Taking Optogenetics a Step Further

Recently Applied Genetic Technologies Corporation (AGTC) and Bionic Sight announced a strategic collaboration to develop a new optogenetic therapy that leverages AGTC’s experience in gene therapy and ophthalmology and Bionic Sight’s neuroprosthetic device and algorithm for retinal coding. AGTC president and CEO Sue Washer spoke with Retina Today to better explain the concept of optogenetics and to comment on the collaboration.

Ms. Washer explained that optogenetics is the use of gene therapy to deliver a unique protein that can be activated with a light signal to the eye.

“This is important in ophthalmology because some people with degenerative diseases lose their photoreceptors, which are cells that recognize light and turn it into an electrical signal that the brain understands,” Ms. Washer said. “Without photoreceptors, your eye cannot transmit the signals that the brain uses to create visual images.” She noted that optogenetics delivers genes to other, nonphotoreceptor cells in the eye and makes them light-sensitive, allowing signaling to the brain to take place even in the absence of functional photoreceptors.

Where does Bionic Sight enter the equation? Ms. Washer said that preclinical models have shown that the combination of making cells light-sensitive and using the mathematical algorithm in Bionic Sight’s device results in activation of the new light-sensitive proteins in a way that allows the brain to understand images more completely.1 The device and the gene therapy work together. “If you just had the device and no light-sensitive cells there would be no vision, and if you just had the light-sensitive cells but no device you might have some vision, but it would not be as clear and comprehensible to the brain,” Ms. Washer noted. “The two components working together are important for providing patients with improved outcomes.”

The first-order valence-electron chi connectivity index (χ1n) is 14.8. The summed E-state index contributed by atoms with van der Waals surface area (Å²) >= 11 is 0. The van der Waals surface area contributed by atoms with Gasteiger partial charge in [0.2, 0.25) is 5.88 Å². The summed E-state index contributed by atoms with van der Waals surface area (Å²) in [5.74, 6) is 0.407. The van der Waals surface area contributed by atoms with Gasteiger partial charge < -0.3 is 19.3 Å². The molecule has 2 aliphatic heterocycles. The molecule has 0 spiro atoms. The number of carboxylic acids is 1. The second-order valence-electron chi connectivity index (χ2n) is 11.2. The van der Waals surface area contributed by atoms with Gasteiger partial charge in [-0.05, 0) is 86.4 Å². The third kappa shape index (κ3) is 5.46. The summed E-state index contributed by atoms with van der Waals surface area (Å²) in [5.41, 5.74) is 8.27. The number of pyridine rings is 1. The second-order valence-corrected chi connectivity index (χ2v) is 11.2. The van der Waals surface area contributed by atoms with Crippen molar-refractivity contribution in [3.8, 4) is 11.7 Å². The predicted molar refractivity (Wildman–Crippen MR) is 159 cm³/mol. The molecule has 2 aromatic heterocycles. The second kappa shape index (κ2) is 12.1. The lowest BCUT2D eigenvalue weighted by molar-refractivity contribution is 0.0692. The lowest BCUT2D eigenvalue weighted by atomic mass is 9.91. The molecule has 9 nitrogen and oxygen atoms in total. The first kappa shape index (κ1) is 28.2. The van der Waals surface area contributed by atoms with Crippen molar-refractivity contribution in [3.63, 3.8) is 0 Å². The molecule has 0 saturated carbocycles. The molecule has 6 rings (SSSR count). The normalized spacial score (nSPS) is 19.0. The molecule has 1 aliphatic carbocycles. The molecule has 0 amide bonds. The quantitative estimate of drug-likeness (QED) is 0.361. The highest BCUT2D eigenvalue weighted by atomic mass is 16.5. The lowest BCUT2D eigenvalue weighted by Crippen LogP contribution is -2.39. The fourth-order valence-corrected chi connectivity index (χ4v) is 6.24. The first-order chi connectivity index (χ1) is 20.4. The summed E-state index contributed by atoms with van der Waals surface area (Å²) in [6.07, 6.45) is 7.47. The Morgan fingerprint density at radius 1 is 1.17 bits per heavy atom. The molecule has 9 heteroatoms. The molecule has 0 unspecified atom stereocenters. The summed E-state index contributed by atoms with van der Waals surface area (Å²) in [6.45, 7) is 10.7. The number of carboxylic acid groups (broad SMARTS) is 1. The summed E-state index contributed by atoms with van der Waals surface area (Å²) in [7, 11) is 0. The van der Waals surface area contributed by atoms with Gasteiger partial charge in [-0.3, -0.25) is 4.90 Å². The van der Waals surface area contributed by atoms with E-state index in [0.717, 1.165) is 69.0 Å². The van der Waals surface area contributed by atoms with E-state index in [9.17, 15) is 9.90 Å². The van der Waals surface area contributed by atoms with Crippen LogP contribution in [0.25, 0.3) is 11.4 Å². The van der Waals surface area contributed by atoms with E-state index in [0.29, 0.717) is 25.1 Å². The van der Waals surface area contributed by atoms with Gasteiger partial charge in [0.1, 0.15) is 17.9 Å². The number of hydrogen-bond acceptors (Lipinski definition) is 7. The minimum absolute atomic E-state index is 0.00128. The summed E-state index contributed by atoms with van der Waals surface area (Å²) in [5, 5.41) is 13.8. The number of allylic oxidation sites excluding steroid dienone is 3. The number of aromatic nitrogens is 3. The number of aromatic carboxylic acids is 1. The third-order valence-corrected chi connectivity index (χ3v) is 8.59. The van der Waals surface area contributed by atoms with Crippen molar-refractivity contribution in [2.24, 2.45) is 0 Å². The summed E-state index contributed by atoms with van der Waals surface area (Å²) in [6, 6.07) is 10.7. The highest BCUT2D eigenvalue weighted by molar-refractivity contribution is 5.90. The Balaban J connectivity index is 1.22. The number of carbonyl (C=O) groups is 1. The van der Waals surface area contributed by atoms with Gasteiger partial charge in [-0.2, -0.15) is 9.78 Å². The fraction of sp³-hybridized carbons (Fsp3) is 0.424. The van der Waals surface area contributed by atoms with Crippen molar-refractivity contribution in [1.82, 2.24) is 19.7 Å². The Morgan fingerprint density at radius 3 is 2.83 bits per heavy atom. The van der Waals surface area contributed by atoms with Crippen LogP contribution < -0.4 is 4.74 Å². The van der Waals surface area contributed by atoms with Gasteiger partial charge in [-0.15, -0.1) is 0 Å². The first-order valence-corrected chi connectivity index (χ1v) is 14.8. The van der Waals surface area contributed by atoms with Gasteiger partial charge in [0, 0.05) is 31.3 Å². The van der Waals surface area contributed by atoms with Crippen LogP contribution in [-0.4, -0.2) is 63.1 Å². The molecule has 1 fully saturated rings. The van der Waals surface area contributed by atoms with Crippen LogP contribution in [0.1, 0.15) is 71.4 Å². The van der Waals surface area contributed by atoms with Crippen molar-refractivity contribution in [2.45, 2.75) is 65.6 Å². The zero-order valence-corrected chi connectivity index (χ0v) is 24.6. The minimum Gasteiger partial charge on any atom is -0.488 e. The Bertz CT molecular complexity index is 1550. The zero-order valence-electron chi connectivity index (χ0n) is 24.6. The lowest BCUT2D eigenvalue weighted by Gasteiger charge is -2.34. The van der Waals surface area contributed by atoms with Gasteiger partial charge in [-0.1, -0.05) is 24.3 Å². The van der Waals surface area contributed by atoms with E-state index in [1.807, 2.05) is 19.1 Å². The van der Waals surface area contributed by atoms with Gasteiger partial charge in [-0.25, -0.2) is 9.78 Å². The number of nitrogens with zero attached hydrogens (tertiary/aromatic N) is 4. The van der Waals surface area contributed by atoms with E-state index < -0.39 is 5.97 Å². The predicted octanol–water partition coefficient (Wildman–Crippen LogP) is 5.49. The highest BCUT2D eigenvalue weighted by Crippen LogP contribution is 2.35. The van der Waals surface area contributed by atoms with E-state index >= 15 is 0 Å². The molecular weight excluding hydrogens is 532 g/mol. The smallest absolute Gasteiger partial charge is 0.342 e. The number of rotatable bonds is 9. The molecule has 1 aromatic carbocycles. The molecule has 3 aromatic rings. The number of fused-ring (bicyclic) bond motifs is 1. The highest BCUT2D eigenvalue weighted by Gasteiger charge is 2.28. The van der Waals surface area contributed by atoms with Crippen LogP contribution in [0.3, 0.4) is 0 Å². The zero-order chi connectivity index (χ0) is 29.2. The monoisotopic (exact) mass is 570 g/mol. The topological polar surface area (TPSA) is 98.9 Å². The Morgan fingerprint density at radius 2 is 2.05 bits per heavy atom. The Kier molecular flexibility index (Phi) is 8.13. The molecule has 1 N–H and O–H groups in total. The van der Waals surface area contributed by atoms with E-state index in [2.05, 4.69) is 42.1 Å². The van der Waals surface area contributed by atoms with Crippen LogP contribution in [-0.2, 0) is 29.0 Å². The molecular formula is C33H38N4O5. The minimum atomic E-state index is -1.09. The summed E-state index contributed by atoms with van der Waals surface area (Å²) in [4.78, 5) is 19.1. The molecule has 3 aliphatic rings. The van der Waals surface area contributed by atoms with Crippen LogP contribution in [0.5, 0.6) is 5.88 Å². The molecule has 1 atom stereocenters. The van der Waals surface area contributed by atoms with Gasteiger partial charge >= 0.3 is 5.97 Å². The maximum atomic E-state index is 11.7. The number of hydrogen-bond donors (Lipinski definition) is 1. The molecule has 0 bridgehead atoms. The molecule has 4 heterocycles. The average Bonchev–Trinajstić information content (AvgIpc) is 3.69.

What is the current status of this innovation? Ms. Washer said that Bionic Sight’s device will need to be evolved because it is currently being tested as a prototype. “In parallel to developing the gene therapy, or optogenetics, portion, [AGTC] will be working with Bionic Sight in transforming the prototype into something more user-friendly.” As far as what patient groups this therapy would target, Ms. Washer said, “It is agnostic to any underlying cause of visual problems; however, we are going to begin the initial safety and efficacy work in patients with advanced retinitis pigmentosa.”

Basic groundwork such as initial toxicology and biodistribution studies, a phase 1 safety trial in humans, and planning how to iterate the device prototype still must be completed, but Ms. Washer said all of those activities are work with which both companies are familiar. Research led by Sheila Nirenberg, PhD, founder of Bionic Sight, has demonstrated in an in-vitro model that the company’s retinal device can nearly replicate the visual firing pattern normally created by photoreceptor cells in creating the electrical signals the brain uses to recognize an image.

According to Ms. Washer, AGTC and Bionic Sight plan to file an investigational new drug application for the combination treatment program in 2018.

 

1. Nirenberg S, Pandarinath C. Retinal prosthetic strategy with the capacity to restore normal vision. Proc Natl Acad Sci USA. 2012;109(37):15012-15017.

Preclinical studies in a knockout mouse model and safety findings in rabbits and nonhuman primates have led to gene therapy trials.33,34 Sanofi is conducting a phase 1/2 open-label dose-escalation trial (NCT01367444) to evaluate the safety and tolerability of a subretinal injection of a lentiviral vector based on an equine infectious anemia virus (EIAV) expressing human ABCA4 in patients with Stargardt disease.

Usher Syndrome Type 1B

Usher syndrome type 1 is associated with profound congenital deafness and early-onset retinitis pigmentosa. More than half of Usher syndrome cases are type 1B and are caused by mutations in the MYO7A gene.35-37 The MYO7A gene encodes a myosin motor that transports molecules along the actin cytoskeleton of cells in the retina and inner ear.

Based on preclinical studies in a mouse model,38 Sanofi is conducting a phase 1/2 open-label dose-escalation trial (NCT01505062) to evaluate the safety and tolerability of a subretinal injection of an EIAV-based lentiviral vector expressing human MYO7A.

Choroideremia

Choroideremia is an X-linked retinal disorder caused by mutations in the CHM gene, characterized by atrophy of the choriocapillaris and RPE leading to progressive constriction of vision and eventual total blindness. CHM encodes Rab escort protein 1, which is required for the intracellular trafficking of proteins and organelles.39